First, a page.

A Psalm a Day: Psalm 25

For September 2022, I’m trying to read and reflect – briefly – on a Psalm each day. I’ll read the Psalm, pray, and then ponder a few questions:

  • What is this Psalm about?
  • What does this Psalm teach about God?
  • How does this Psalm connect to God’s people today?

I’ll close the post with a simple prayer, trying to draw the themes together.

psalm 24

On the 25th of September, here’s Psalm 25:

Of David.

In you, Lord my God,
    I put my trust.

I trust in you;
    do not let me be put to shame,
    nor let my enemies triumph over me.
No one who hopes in you
    will ever be put to shame,
but shame will come on those
    who are treacherous without cause.

Show me your ways, Lord,
    teach me your paths.
Guide me in your truth and teach me,
    for you are God my Savior,
    and my hope is in you all day long.
Remember, Lord, your great mercy and love,
    for they are from of old.
Do not remember the sins of my youth
    and my rebellious ways;
according to your love remember me,
    for you, Lord, are good.

Good and upright is the Lord;
    therefore he instructs sinners in his ways.
He guides the humble in what is right
    and teaches them his way.
10 All the ways of the Lord are loving and faithful
    toward those who keep the demands of his covenant.
11 For the sake of your name, Lord,
    forgive my iniquity, though it is great.

12 Who, then, are those who fear the Lord?
    He will instruct them in the ways they should choose.
13 They will spend their days in prosperity,
    and their descendants will inherit the land.
14 The Lord confides in those who fear him;
    he makes his covenant known to them.
15 My eyes are ever on the Lord,
    for only he will release my feet from the snare.

16 Turn to me and be gracious to me,
    for I am lonely and afflicted.
17 Relieve the troubles of my heart
    and free me from my anguish.
18 Look on my affliction and my distress
    and take away all my sins.
19 See how numerous are my enemies
    and how fiercely they hate me!

20 Guard my life and rescue me;
    do not let me be put to shame,
    for I take refuge in you.
21 May integrity and uprightness protect me,
    because my hope, Lord, is in you.

22 Deliver Israel, O God,
    from all their troubles!


What is this Psalm about?

Traditionally, some see this as a lament Psalm – which it is, in some ways. I wonder whether this Psalm is in fact a potted vignette of what it means to trust God with our lives, and submit to his leading. Verses 1-7 wonderfully balance the choice to throw one’s-self upon God’s grace, and the way that God is involved in our lives with him. Verses 8-11 root that involvement deeply in the character of God – this is a fundamental part of the way reality works. Verses 12-15 seem like a pledge to God, just as God covenants with us. The final verses combine lament (thus confirming the traditional classification of Psalm 25 as a lament Psalm, in my view) and prayer – balancing the reality of the world of struggle (enemies, sins, hate, shame, etc.) and the reality of God (freedom, relief, integrity, hope, and deliverance, etc.)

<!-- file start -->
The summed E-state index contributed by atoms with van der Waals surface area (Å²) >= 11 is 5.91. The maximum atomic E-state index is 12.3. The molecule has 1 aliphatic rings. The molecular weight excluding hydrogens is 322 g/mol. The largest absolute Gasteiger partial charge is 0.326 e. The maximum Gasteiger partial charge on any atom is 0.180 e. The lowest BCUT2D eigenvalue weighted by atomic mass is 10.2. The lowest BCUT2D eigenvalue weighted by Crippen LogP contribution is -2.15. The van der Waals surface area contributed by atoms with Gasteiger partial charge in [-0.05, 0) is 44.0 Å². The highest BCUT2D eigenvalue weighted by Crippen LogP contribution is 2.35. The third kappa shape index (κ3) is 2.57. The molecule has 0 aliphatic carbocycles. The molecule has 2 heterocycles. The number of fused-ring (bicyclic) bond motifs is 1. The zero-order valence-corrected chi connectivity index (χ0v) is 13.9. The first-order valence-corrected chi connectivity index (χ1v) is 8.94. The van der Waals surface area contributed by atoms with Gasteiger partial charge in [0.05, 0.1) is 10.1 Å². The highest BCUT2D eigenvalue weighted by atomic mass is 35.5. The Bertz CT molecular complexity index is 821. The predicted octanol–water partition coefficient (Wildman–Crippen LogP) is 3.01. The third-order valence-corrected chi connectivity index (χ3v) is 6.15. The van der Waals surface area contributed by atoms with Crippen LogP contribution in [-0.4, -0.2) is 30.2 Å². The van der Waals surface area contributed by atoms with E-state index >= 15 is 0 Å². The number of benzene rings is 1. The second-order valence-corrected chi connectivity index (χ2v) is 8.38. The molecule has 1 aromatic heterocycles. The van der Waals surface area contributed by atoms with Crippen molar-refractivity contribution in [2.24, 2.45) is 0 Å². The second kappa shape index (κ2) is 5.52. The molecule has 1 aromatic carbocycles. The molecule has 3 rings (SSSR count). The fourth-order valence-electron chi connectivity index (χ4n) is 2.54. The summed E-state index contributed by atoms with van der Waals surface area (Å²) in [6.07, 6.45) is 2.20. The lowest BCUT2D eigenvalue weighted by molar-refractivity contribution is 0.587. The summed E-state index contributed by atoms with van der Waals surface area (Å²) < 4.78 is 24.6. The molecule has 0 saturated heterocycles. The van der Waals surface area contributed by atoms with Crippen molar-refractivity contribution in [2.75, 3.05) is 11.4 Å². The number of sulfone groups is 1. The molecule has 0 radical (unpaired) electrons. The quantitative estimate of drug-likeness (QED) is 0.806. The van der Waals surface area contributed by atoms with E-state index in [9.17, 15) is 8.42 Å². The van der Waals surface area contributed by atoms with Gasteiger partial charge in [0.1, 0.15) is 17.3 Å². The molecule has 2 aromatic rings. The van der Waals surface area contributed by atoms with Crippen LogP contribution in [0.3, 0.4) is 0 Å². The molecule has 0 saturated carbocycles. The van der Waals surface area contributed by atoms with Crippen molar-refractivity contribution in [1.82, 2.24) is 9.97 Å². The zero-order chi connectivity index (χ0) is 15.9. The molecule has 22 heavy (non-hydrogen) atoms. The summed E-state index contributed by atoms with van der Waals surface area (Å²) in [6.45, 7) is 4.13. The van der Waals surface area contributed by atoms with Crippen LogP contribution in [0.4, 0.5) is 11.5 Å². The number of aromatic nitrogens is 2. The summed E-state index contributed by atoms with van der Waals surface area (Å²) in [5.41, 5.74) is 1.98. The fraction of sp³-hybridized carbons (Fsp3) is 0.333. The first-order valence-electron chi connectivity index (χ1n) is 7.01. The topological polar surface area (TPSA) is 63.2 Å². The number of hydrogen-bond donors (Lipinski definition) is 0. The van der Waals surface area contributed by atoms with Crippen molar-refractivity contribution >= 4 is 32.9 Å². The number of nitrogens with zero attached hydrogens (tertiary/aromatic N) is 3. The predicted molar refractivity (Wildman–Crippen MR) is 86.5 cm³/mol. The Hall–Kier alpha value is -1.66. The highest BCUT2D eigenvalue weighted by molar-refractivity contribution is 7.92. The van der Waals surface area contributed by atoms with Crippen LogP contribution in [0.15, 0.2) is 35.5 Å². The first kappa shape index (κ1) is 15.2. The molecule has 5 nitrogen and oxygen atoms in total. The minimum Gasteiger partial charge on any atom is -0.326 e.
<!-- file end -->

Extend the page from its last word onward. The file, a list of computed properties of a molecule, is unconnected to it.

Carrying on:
What does this Psalm teach about God?

The personal opening to this Psalm reminds us that God is a personal God – whilst remaining King of everything (See Psalm 24 for more on this tension) he is also a God concerned with and for individuals. We are told more about God’s character than his attributes here – emphasising that God is a personal God in the sense of being a being, rather than a force – for example verse 8’s insistence that ‘Good and upright is the Lord’. Verse 14 also reveals something – that God ‘confides’ in those who fear him, echoing the grandeur of covenant with the intimacy of friendship. Psalm 25, following on from Psalm 24, shows us the majesty and immediacy of God.

How does this Psalm connect to God’s people today?

We live in an age where it is all to easy for churches, movements and individual Christians to drift, to soften, to go lukewarm. It’s easy to soften the edges of Christian teaching, ignore difficult passages, and pray quietly that good things will happen. Psalm 25 reminds us of the necessity of trust in God (v1), of his forgiveness of our sins (v7), his awareness of (and ability to relieve) our pain and suffering (v15-20), among other things. These are all good things – and the clarity is refreshing.

A prayer from Psalm 25:

Lord, only you can release my feet from the snare. Only you can save me, and guide me, and restore me. May integrity and uprightness protect me, because my hope, Lord, is in you. Amen.

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